Arlington, Texas – Los Angeles Angels two-way star Shohei Ohtani picked up his first MLB win in nearly three years and also contributed offensively in the team's 9-4 win over the Texas Rangers on Monday.
Ohtani (1-0), who was hitting and pitching in the same game for the second time this season, threw five innings for his first win since May 20, 2018, and gave himself run support with a two-run double in the second to start the Angels' comeback from a 4-1 deficit.
"Of course I'm happy with the win. I had a lot of setbacks until last year," Ohtani said after the 100th pitching appearance of his combined Japanese and U.S. career.
Ohtani's strong performance in 2018 as a rookie pitcher was cut short with an eventual Tommy John elbow surgery, and the 26-year-old missed all of 2019 as a pitcher and only made two starts in 2020 while rehabilitating his pitching arm.
Ohtani, who launched his seventh homer of the season a day earlier, became the first home run leader to start an MLB game as a pitcher since Babe Ruth 100 years ago, according to the Elias Sports Bureau.
"I wouldn't say I'm not honored to be compared to somebody like him, but the season has just started. I'm definitely going to have my share of bad days, but I hope to keep having as many good days as possible," Ohtani said.
By the end of Monday's games, Philadelphia Phillies infielder Rhys Hoskins had taken over as home run leader with eight.
At Globe Life Field, Ohtani overcame a shaky first inning in which he gave up four runs, including a three-run homer to Nate Lowe, to get the win. He needed 29 pitches to get out of the inning but was able to get through the second and third innings on just 16 pitches.
Ohtani allowed four runs on three hits in five innings, with two walks and nine strikeouts. His innings pitched and strikeouts were both season-highs.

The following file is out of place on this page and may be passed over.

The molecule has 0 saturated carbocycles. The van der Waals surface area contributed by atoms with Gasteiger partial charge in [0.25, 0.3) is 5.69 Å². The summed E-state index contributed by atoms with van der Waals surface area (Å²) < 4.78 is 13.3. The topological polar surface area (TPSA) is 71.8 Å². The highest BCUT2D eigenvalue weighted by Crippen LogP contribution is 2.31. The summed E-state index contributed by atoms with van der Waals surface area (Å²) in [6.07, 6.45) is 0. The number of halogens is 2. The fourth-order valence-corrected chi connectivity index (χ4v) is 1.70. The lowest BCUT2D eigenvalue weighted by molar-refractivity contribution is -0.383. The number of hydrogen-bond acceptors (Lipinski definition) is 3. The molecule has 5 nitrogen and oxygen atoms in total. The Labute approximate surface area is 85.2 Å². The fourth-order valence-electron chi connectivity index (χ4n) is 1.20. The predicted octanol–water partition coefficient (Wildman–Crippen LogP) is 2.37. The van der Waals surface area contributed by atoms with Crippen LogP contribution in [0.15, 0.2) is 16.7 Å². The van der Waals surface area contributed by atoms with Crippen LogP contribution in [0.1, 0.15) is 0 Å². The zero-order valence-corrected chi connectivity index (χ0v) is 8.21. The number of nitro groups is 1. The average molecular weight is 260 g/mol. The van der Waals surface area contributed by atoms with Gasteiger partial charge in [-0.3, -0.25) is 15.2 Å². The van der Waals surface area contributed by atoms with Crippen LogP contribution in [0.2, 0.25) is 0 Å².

At the plate, Ohtani hit two of the visitors' 16 hits, drove in two runs, scored three times and drew one walk. In the top of the second, he doubled to cut the Angels' deficit to one run and scored the tying run on a single by Mike Trout.
"I helped myself a lot by driving in those runs. Because we tied the game in that inning and we were back where we started, I was able to shift mental gears (on the mound)," Ohtani said.
"My win is meaningful as a team because of our offensive production. For me personally I'm not overwhelmed with joy because of the way I pitched in the first inning. I have to prove to the team in every game how capable I am of contributing," Ohtani said.
The Angels scored three more runs on back-to-back homers and Trout's RBI double off Texas starter Jordan Lyles (1-2) in the third to reclaim the lead. Lyles exited after 2⅔ innings, his shortest start of the season.
After the game, Ohtani reflected on the road back from surgery, saying he did not let being away from the mound for so long affect his mental health.
"As a fastball pitcher, I was always aware of the risk of injury. Maybe that's why I was able to stay positive during the long post-injury rehab period," he said.
Ohtani said his exit after five innings had nothing to do with the blister on his finger that forced him to skip his turn in the rotation earlier this month.
Aaron Slegers and two other pitchers combined to throw four scoreless innings of relief.
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